jive-darkgloss-2600x1300.jpgWe’re already pretty impressed with Jive Software, a startup that integrates collaborative tools like blogging, wikis and forums into office applications through a single interface, and the Portland, Ore.-based company is still building momentum. Jive has acquired a web calendar startup called Jotlet, and it’s releasing version 2.0 of its Clearspace product, which offers some cool new project-management features.

As predicted in our previous coverage, Jive had a strong 2007, reaching more than 2,000 customers and doing more than $15 million in sales. Hersh says Jive’s success is due in large part to the popularity of its basic concept of “people, not files” (a dig at Microsoft Sharepoint, a collaborative tool that started as a simple file-sharing system) — more concretely, the core of Jive’s approach involves bundling all its collaborative tools together, rather than treating them as separate applications. But Hersh also says that in the initial release, some of the implementation was lacking, particularly when it came to making Clearspace useful for internal collaboration.

“There were still a lot of open questions,” Hersh says.

With Clearspace 2.0, Jive is hoping to answer most of those questions. The most useful new feature is a project-focused tool. Previously, Clearspace allowed you to track activity by department, which can become unamangeable once the groups become too big. Clearspace’s project-management application allows employees to take a much narrower view, through which you can keep abreast of meetings, milestones, specific tasks and so on (see screenshot below).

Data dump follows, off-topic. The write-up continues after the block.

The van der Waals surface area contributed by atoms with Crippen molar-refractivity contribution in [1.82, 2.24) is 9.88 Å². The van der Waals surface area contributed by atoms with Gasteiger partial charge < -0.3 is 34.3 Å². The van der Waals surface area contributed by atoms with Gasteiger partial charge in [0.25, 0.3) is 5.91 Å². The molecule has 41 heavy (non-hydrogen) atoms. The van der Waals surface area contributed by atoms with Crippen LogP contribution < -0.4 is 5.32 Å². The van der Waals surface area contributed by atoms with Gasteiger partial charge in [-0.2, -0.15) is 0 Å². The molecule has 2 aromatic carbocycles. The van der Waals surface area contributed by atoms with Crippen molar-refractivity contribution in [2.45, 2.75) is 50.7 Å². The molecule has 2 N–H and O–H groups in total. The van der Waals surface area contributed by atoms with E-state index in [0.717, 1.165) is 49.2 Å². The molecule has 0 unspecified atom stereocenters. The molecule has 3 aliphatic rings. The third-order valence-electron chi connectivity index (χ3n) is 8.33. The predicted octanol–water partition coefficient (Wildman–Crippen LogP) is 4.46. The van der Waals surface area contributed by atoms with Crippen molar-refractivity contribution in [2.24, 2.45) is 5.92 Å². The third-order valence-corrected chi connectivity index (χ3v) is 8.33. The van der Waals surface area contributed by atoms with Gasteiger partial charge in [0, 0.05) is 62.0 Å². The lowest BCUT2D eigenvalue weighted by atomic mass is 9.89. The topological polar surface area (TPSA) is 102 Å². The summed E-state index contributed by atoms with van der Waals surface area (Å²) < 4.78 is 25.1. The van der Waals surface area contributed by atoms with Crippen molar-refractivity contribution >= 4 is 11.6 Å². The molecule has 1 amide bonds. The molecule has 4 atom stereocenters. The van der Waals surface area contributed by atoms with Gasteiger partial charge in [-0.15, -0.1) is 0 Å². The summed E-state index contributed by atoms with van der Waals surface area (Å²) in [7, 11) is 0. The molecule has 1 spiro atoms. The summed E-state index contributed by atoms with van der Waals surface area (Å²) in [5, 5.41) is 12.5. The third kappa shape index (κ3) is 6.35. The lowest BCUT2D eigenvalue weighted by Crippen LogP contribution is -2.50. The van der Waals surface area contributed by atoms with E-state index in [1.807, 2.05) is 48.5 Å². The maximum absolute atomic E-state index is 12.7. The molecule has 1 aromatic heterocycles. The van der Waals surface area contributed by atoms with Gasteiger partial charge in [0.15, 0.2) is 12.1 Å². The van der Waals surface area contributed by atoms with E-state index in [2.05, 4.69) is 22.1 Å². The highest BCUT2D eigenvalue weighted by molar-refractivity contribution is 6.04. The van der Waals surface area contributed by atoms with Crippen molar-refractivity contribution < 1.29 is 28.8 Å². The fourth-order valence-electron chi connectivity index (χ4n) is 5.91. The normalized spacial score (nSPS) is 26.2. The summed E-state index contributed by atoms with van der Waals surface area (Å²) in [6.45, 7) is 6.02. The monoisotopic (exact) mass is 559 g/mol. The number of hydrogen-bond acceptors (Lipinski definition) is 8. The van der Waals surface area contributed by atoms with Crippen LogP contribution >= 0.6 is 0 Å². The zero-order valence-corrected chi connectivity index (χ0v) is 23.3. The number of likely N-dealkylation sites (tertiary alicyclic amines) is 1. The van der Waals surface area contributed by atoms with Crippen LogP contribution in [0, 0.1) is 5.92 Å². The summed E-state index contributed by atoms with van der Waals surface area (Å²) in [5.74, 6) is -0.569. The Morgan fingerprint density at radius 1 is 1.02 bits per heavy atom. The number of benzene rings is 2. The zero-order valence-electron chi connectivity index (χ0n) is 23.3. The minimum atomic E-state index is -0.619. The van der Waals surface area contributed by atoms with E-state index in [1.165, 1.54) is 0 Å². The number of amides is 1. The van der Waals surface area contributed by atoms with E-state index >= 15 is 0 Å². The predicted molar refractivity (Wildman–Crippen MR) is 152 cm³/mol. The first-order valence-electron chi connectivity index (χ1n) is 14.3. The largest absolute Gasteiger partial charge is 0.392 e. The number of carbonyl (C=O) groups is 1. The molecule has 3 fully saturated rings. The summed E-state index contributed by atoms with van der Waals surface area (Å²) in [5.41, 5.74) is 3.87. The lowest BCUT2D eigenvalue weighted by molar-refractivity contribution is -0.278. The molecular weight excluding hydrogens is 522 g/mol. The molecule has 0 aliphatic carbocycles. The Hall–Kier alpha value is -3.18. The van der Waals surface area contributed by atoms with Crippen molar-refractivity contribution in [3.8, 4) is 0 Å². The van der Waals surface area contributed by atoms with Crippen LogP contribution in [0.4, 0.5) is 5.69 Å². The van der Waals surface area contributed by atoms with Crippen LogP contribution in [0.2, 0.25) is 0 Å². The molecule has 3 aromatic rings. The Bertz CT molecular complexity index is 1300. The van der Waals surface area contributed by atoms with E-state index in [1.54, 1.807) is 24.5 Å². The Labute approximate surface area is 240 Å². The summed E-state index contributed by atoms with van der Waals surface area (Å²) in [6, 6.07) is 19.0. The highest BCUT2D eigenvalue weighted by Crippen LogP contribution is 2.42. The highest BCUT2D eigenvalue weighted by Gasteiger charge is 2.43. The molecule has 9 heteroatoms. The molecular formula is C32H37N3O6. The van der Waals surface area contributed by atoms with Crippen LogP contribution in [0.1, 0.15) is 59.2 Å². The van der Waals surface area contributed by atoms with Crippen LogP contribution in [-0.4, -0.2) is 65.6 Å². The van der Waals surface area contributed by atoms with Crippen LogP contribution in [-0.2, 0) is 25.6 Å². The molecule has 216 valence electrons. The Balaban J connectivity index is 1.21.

Also, Clearspace’s main employee page is now completely customizable, and documents can be shared with customers while keeping the information behind the corporate firewall (unlike Google Docs, which hosts documents on Google’s servers).

Each of these features is a nice addition, but as before, none of Clearspace’s individual components seems particularly innovative — there are plenty of other workflow management applications, such as LongJump, for example. What makes Jive stand out is the way it brings all these elements together.

That will probably be the case once it incorporates Jotlet’s technology, too. The Texas-based startup hasn’t gotten a lot of attention yet, but Hersh says it offers the only calendar technology he’s seen that allows you to build one big, shared calendar, then use APIs export individual parts of it — say, all the calendar events relating to a certain team or task. Hersh wouldn’t say how much the acquisition cost, but it seems like a good fit for Jive’s product.

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